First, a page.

Fiscal loosening during the 2004 Presidential election campaign : three steps towards instability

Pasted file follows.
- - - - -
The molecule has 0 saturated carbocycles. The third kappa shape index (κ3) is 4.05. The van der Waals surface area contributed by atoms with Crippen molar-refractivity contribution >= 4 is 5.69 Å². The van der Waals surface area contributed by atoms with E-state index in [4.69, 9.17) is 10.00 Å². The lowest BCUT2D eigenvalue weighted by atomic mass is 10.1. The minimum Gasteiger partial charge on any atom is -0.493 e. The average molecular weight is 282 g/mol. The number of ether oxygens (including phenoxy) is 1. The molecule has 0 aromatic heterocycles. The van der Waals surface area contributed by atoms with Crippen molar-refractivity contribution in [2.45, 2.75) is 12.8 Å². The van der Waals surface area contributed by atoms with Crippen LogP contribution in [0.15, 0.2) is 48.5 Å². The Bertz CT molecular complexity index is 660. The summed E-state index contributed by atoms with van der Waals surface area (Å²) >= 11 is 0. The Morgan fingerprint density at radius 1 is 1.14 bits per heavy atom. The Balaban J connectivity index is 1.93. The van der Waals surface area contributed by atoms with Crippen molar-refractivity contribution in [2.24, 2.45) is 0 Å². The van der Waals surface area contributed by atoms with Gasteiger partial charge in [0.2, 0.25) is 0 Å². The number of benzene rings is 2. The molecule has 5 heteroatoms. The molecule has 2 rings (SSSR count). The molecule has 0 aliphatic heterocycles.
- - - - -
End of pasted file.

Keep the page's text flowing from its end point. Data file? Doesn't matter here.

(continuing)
The 2004 Presidential election campaign has left a deep effect on the budget process 2004-2005, which came about in three steps: (1) In the course of amending the 2004 budget, privatization receipts were misused to finance higher minimum pension payments, raising net public liabilities in the future. (2) The draft budget 2005 envisages further increases in transfers to the population and in sectorspecific state aid. If all liabilities are taken into account, the resulting deficit of the central budget will reach 3% of GDP in 2005, provided there is no correction on the expenditure or revenue side. This is extremely inappropriate in a high growth environment as Ukraine’s. (3) Fulfilling all social promises made by presidential candidates during the campaign will create an additional fiscal gap of some 1.9% of GDP in 2005. Besides, there are high risks on the revenue side that might result in an additional fiscal gap up to 3% of GDP, and doubtful privatization receipts that may increase the need for external borrowing, raising serious fiscal sustainability concerns. The ensuing fiscal instability would negatively affect the so far excellent overall macroeconomic situation. Rapid increases of transfers to the population will contribute to price pressure on the final goods market. There is thus an urgent need to implement corrective measures, which, however, are subject to various, mostly political constraints. As we consider the political costs of renegotiating the 2004 budget amendments to be too high to be taken on, we rather propose: not to incorporate additional social promises into the draft budget 2005, such as those made by the presidential candidates during the 2004 campaign; to restrict state aid to coal mining and agriculture; to continue to broaden the tax base by cutting tax privileges. While all this will help to decrease the fiscal imbalances outlined above, it will not be sufficient to prevent price pressure from the budget. Solving the fiscal and macroeconomic imbalances brought about during the election campaign thus calls for a joint fiscal and monetary policy response.
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